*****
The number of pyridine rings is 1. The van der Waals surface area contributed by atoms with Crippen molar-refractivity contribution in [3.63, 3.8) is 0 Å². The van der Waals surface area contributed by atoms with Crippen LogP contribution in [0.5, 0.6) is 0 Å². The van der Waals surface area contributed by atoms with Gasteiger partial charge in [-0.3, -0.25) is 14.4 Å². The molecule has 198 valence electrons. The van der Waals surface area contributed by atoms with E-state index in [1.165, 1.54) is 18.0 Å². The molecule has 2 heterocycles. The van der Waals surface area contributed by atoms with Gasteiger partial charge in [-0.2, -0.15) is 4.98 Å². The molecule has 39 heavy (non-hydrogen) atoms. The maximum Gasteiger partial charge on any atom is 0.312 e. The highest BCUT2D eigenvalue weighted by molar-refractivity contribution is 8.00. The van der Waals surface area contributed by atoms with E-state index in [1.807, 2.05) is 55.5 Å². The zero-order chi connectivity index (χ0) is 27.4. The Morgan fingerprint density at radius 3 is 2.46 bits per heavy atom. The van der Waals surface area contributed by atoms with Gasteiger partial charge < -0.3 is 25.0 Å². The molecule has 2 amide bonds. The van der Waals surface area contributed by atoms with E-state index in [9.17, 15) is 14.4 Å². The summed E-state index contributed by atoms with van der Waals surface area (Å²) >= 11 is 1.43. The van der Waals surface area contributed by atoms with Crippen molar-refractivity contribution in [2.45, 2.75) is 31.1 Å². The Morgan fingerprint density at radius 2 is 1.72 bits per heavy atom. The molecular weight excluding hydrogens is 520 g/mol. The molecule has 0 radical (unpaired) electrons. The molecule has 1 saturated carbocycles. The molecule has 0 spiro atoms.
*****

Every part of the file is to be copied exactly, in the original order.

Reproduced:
The number of pyridine rings is 1. The van der Waals surface area contributed by atoms with Crippen molar-refractivity contribution in [3.63, 3.8) is 0 Å². The van der Waals surface area contributed by atoms with Crippen LogP contribution in [0.5, 0.6) is 0 Å². The van der Waals surface area contributed by atoms with Gasteiger partial charge in [-0.3, -0.25) is 14.4 Å². The molecule has 198 valence electrons. The van der Waals surface area contributed by atoms with E-state index in [1.165, 1.54) is 18.0 Å². The molecule has 2 heterocycles. The van der Waals surface area contributed by atoms with Gasteiger partial charge in [-0.2, -0.15) is 4.98 Å². The molecule has 39 heavy (non-hydrogen) atoms. The maximum Gasteiger partial charge on any atom is 0.312 e. The highest BCUT2D eigenvalue weighted by molar-refractivity contribution is 8.00. The van der Waals surface area contributed by atoms with E-state index in [1.807, 2.05) is 55.5 Å². The zero-order chi connectivity index (χ0) is 27.4. The Morgan fingerprint density at radius 3 is 2.46 bits per heavy atom. The van der Waals surface area contributed by atoms with Gasteiger partial charge < -0.3 is 25.0 Å². The molecule has 2 amide bonds. The van der Waals surface area contributed by atoms with E-state index in [9.17, 15) is 14.4 Å². The summed E-state index contributed by atoms with van der Waals surface area (Å²) >= 11 is 1.43. The van der Waals surface area contributed by atoms with Crippen molar-refractivity contribution in [2.45, 2.75) is 31.1 Å². The Morgan fingerprint density at radius 2 is 1.72 bits per heavy atom. The molecular weight excluding hydrogens is 520 g/mol. The molecule has 0 radical (unpaired) electrons. The molecule has 1 saturated carbocycles. The molecule has 0 spiro atoms.